Takeaway 3: Field Marketing isn’t just about dinners anymore

One thing that is apparent to everyone is how field marketing for B2B companies has evolved in recent years.

Field marketing professionals, as Lindsay sees it, have certainly come into their own, with many amazing events churned out every year. We can acknowledge that the level of detail for every field event gets better and better every year.

Now, an event mimics a dinner with a theme and signature cocktails. Everyone at a B2C gala gets to enjoy amazing vibes that are more often associated with weddings!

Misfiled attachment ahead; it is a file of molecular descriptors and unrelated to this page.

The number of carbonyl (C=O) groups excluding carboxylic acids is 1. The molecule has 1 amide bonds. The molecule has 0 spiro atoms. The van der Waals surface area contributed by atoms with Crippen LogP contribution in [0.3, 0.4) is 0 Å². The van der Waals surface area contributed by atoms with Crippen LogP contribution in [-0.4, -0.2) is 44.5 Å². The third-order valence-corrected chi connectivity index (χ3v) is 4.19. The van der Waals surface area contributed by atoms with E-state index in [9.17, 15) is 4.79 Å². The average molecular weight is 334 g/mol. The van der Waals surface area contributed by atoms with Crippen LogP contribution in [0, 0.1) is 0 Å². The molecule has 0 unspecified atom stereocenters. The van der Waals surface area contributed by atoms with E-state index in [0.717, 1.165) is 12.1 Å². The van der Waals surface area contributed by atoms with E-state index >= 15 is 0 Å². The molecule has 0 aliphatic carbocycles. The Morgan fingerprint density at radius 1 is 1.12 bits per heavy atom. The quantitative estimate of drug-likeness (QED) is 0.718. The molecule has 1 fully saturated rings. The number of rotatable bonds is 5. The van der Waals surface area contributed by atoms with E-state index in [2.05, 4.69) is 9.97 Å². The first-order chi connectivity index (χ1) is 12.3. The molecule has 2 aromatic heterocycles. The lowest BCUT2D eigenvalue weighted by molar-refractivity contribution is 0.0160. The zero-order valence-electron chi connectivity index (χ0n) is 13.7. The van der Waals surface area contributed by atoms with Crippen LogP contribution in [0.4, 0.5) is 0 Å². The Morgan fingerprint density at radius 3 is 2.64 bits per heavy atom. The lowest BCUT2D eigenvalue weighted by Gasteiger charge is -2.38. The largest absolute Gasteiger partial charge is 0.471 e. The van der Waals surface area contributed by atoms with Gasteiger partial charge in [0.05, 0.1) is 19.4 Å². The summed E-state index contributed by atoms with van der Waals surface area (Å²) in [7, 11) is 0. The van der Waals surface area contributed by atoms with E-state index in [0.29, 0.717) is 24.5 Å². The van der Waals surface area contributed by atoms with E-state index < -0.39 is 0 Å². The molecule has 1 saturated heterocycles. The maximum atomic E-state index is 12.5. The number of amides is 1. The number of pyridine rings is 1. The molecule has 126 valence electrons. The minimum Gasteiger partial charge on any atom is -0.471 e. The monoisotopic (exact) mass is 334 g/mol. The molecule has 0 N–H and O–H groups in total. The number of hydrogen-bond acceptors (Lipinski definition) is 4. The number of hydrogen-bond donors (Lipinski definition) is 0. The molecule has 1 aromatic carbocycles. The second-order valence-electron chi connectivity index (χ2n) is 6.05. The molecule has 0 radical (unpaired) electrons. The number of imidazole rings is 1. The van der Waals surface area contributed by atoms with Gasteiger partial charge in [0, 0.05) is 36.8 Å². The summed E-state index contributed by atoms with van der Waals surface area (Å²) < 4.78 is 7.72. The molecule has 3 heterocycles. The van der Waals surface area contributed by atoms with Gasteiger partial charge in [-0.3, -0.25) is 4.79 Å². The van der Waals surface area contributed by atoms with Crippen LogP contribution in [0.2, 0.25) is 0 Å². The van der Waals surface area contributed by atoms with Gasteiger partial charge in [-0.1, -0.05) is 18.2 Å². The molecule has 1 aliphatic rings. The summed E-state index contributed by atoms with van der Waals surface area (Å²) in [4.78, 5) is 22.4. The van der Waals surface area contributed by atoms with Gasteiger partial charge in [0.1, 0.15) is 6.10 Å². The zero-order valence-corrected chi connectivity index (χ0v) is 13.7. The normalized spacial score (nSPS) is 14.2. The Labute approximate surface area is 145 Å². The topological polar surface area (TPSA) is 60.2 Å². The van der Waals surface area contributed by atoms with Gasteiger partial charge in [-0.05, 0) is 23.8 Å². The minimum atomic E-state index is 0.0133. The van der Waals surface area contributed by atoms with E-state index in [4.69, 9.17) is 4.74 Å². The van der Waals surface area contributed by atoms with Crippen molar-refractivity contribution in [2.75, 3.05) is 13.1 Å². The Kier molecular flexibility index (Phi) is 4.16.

Among other things, technology has made its mark on how the industry functions, enhancing our social responsibility. Then, there's the level of thought that goes into things like dietary restrictions and mother's rooms. These are long-awaited elements of inclusivity that currently go into event marketing.

As intrinsic nurturers and entertainers, event marketers are in a self-accelerated race for creativity. You must find yourself asking, "How can my team and I outdo ourselves in what we did last year? How can we create those experiences within experiences that drive the pipeline?"

Ultimately, this rush for creating those moments as part of the job and celebrating each other is what keeps us coming to our desks every day.

Thanks so much for joining us, Lindsay! That’s all for now, but we’ll see you soon for another episode of Event Marketers Live.